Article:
SCIENTISTS and yeti enthusiasts believe there may finally be solid evidence that the apelike creature roams the vast Siberian tundra.
A team of a dozen-plus experts from as far afield as Canada and Sweden have proclaimed themselves 95% certain of the mythical animal’s existence after a daylong conference in the town of Tashtagol in the Kemerovo region, some 2,000 miles east of Moscow. In recent years, locals there have reported sightings of the yeti, also known as the abominable snowman.
“Villagers say a 7 feet-tall beast has been stealing livestock…”
Is this finally proof the Yeti exists?
They have long been thought to be merely the stuff of legend.
But Russian officials say they have found ‘indisputable evidence’ that yetis exist—and are living in Siberia.
The bold claim follows an international conference and expedition to track down the Abominable Snowman in the Mount Shoria area.
However, doubt has already been cast on the ‘find’—as the team has no convincing photographic or DNA evidence. Their claim appears to be based on bent branches, a single unclear footprint and a small sample of grey ‘hair’, found in a cave.
The administration of the Kemerovo region, where the cave is situated, yesterday announced that ‘indisputable evidence’ had been found.
But critics said the expedition was more about making the area a tourist destination than true science.
Researchers who led the search said that they are closer than ever to catching one the creatures.
“During the expedition to the Azasskaya cave, conference participants gathered indisputable proof that the Shoria mountains are inhabited by the Snow Man,” the Kemerovo region administration announced yesterday.
“They found his footprints, his supposed bed, and various markers with which the Yeti uses to denote his territory.”
The markers appeared to be mainly broken trees and some Russian media reports have treated the Yeti claims with considerable scepticism.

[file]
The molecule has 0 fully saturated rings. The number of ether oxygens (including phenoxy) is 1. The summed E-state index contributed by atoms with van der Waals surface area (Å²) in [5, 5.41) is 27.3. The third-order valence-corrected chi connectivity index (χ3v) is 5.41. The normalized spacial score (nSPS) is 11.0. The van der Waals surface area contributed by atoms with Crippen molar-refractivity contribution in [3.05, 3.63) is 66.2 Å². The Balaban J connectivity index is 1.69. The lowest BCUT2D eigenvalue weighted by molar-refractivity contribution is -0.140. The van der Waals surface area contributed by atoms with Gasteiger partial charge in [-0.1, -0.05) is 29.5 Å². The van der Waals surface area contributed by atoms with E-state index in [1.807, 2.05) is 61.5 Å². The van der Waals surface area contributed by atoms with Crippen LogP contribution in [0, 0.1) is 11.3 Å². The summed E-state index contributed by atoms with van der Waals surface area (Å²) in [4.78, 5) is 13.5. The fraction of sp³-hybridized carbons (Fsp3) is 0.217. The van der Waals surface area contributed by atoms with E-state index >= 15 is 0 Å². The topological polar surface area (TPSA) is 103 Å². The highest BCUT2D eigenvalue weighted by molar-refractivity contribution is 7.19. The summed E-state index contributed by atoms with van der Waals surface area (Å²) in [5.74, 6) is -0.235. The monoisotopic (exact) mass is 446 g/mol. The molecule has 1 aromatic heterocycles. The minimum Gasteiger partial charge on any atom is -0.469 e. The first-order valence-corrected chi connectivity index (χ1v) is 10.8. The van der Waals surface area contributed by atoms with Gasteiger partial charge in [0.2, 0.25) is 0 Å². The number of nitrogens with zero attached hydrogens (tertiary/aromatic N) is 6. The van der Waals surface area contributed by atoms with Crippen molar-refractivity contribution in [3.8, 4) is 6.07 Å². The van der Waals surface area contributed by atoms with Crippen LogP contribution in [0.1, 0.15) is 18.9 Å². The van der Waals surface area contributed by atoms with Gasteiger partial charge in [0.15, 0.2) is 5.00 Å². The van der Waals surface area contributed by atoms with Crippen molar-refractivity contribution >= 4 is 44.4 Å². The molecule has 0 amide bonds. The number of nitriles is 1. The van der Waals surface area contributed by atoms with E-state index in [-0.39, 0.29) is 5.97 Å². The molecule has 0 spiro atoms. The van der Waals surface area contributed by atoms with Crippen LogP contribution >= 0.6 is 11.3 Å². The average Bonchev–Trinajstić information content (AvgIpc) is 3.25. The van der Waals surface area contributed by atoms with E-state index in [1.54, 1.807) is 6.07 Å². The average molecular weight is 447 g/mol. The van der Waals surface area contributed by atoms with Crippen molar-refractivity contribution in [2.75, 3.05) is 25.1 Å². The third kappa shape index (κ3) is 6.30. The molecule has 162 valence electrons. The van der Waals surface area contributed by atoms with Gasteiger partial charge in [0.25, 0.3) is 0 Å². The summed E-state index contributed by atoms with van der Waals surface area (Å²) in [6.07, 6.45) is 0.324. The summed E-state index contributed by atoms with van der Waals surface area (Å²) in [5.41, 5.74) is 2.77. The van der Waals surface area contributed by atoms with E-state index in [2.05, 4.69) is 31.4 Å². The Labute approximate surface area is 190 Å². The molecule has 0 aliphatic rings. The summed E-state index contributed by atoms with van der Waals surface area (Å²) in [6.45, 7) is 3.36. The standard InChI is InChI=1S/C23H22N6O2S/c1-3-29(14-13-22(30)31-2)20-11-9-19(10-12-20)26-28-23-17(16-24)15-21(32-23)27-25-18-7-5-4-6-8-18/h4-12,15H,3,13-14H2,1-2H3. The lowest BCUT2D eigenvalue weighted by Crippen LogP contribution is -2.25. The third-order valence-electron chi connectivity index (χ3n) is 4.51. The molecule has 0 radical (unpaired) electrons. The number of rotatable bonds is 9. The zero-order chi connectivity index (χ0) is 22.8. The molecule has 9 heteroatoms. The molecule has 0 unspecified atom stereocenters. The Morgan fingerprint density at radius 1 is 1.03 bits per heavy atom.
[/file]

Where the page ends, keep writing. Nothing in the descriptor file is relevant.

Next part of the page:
Despite this, the local government officials professed themselves either certain or 95 per cent certain of the existence of Yeti in a highland area known as Mount Shoria.
The researchers themselves were less keen than the officials to claim the Yeti is definitely real. They stressed that the hair sample should be analysed for DNA—a process now underway—before any claims were made.
A bed of sticks they claimed that the Yeti had slept on is not thought to have contained hair samples.
Despite this, Dr Igor Burtsev, leader of the international event – the first of its kind for half a century, claimed it would not be long before people everywhere would appreciate the Yeti’s existence.
“We are close to finally finding the Abominable Snowman,” he said.
He claims around 30 Yetis live in the Kemerovo region, adding that they are Neandethal men who have survived to this day.
It is clear that since the fall of the Soviet Union two decades ago there have been increased ”sightings” of Yeti, and it is claimed more than a dozen villagers and hunters in this vast mountainous region close to the town of Tashtagol have given written accounts of either seeing the beasts themselves or finding their tracks.